I used this unit to launch the content of the Climate Science class. It got us situated in how to think and talk about complex systems, which we drew upon throughout the rest of the course. The radio piece about fires and their impact on ice albedo was something we came back to multiple times in the course, in subsequent discussions of Earth's radiative balance, aerosols, short-lived climate forcers, and other topics.
We completed Unit 2 immediately after Unit 1. We started class with a discussion about the functional form of response of variables versus time, to introduce the quantitative nature of the system diagrams, and about the fact that the components of the systems diagram that are buried or not included depend on the perspective of the person drawing it, so that the perspective of the creator of the diagram matters. This introduced a more critical approach to the problem. The students drew diagrams, did a gallery walk, and revised their diagrams. The homework assignment was highly successful, with students coming up with various interesting local systems. The system described by the largest number of students was the campus post office. After Unit 2, nearly every student automatically drew a systems diagram whenever we were discussing a complex system.
We waited too long to get to Unit 3, for a variety of reasons, but we used it as a quantitative introduction to modeling just after embarking on a class project to use EdGCM (more info)
, a Global Circulation Model that allowed students to engage with a research-grade climate model. We started by looking for an inflow-reservoir-outflow component in the system diagram that they drew in Unit 2 (after reforming the groups and handing back a printout of their submitted Unit 2 model). When asked to think about equilibrium, and to estimate values for the reservoirs and fluxes, they were comfortable with the former and struggled with the latter. They then used the STELLA models in the ISEE Viewer, which students downloaded onto their own laptops at the beginning of class. This gave the students a chance to see how adjustments to reservoirs and fluxes could dramatically affect system behavior. They were able to extrapolate this experience to the individual calculations that occur in the GCM, which was a nice way to give them a feel for what was happening "behind the scenes" in it. They were interested in exploring the equations behind the exercises that were provided, and found the illustrations to be helpful. We needed to do another activity at the end of the class period, meaning we had only 35 minutes for the unit, so students finished Experiment 2 and did the homework on their own after class.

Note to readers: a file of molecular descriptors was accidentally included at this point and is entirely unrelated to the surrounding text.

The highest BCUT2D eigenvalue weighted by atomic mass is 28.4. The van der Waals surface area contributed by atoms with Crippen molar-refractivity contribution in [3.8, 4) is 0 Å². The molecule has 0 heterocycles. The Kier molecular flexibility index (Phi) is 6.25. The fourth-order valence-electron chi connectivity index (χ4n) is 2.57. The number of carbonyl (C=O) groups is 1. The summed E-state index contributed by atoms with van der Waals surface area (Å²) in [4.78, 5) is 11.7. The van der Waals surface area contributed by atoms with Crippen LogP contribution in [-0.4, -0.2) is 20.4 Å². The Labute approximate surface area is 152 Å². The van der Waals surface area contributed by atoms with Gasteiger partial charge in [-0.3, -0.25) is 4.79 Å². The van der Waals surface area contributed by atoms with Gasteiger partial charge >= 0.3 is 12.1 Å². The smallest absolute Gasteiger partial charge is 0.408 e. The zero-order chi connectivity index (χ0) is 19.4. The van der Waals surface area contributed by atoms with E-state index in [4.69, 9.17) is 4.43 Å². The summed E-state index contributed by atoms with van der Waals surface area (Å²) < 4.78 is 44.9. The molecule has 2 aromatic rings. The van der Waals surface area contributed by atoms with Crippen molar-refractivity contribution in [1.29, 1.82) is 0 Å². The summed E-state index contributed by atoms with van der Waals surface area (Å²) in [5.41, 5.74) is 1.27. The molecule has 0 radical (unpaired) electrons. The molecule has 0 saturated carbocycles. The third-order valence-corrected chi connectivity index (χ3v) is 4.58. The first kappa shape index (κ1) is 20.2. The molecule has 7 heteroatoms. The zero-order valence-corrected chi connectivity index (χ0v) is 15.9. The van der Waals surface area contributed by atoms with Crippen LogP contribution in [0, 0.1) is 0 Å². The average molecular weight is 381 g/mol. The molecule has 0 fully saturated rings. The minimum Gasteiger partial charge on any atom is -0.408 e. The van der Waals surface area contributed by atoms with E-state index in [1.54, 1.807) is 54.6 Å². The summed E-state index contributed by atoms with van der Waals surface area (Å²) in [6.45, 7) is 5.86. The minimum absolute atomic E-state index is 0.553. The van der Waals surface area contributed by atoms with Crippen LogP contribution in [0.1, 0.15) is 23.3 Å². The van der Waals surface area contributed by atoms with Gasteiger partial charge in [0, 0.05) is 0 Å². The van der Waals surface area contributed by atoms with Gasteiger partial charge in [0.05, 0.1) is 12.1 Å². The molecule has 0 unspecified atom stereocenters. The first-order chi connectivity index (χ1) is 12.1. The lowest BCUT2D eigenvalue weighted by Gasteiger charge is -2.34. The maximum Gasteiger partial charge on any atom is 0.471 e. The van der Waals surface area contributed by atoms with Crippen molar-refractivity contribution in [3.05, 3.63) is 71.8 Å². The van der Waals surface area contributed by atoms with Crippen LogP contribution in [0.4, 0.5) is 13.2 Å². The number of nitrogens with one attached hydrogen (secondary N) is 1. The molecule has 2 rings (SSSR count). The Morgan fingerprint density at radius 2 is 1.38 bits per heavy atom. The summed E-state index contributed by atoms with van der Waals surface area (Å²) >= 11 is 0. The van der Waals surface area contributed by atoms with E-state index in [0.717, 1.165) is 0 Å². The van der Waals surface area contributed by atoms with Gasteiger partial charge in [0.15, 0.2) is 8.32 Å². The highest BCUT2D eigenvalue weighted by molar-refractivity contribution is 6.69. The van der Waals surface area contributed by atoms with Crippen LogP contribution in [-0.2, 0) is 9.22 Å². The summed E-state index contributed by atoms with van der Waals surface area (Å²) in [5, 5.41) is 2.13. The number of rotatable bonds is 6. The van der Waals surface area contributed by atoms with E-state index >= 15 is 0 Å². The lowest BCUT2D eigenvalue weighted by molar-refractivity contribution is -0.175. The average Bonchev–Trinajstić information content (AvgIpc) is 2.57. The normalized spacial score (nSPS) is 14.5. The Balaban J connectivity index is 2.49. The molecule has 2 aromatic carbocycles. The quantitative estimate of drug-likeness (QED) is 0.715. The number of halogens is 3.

Unit 4 was done a week after Unit 3, based on the specifics of our course schedule. Students were ready to go, and we discussed the real-world examples quickly, with a longer discussion about the fact that reinforcing feedbacks can be "friend" or "enemy" — that it is context-specific. The students made good progress through the investigation of feedbacks, completing most of the second experiment before we had to stop to move on to another scheduled activity. They completed the work and the homework after class.
We did a project related to The Carbon Cycle right before working on Unit 5, so we used this as the example in Unit 5. As a result, we were well primed, and dove right into looking at this system and thinking about what could be represented quantitatively. The exercise went well once I gave them a specific outline to follow: step 1: Think about numbers: reservoirs and fluxes. Sketch graphs on half-sheets of paper. Must include 1 flux and 1–2 reservoirs, where at least one must change with time; step 2: Attach collage, including carbon cycle, to whiteboard; step 3: Gallery walk, looking at each others', and then adjusting their own if needed. They had good discussions, and they found it interesting to use content knowledge to flesh out the connections in the diagram. The discussion about how to learn what they needed to learn was engaged, and they had good ideas. The homework went well, and their responses showed a strong understanding of the need to bring in resources from a variety of sources to understand something as complex as The Carbon Cycle.
We did this activity on the second-to-last day of class, and used it as described: to assemble the types of concepts that we had discussed throughout the term. Students had already done the summative assessment for the module before this class; it was done as homework and was due this class period. For this exercise, I created a list of questions, based on the number of students in the class, and got them set up in initial pairs. I introduced the exercise to them as a "Climate Science Speed Dating" game, and they got the concept well, but were not fast enough in the first round. In subsequent rounds of discussion, I ended up choreographing their interactions more closely, calling time when they needed to switch which question they were discussing at 1.5 and 3 minutes, and telling them to switch to discussing how to link their topics. We went through three rounds of questions. This activity was a fun way to finish the term. The discussion afterward was a bit more challenging, as there were not specific topics that stood out as especially problematic to link.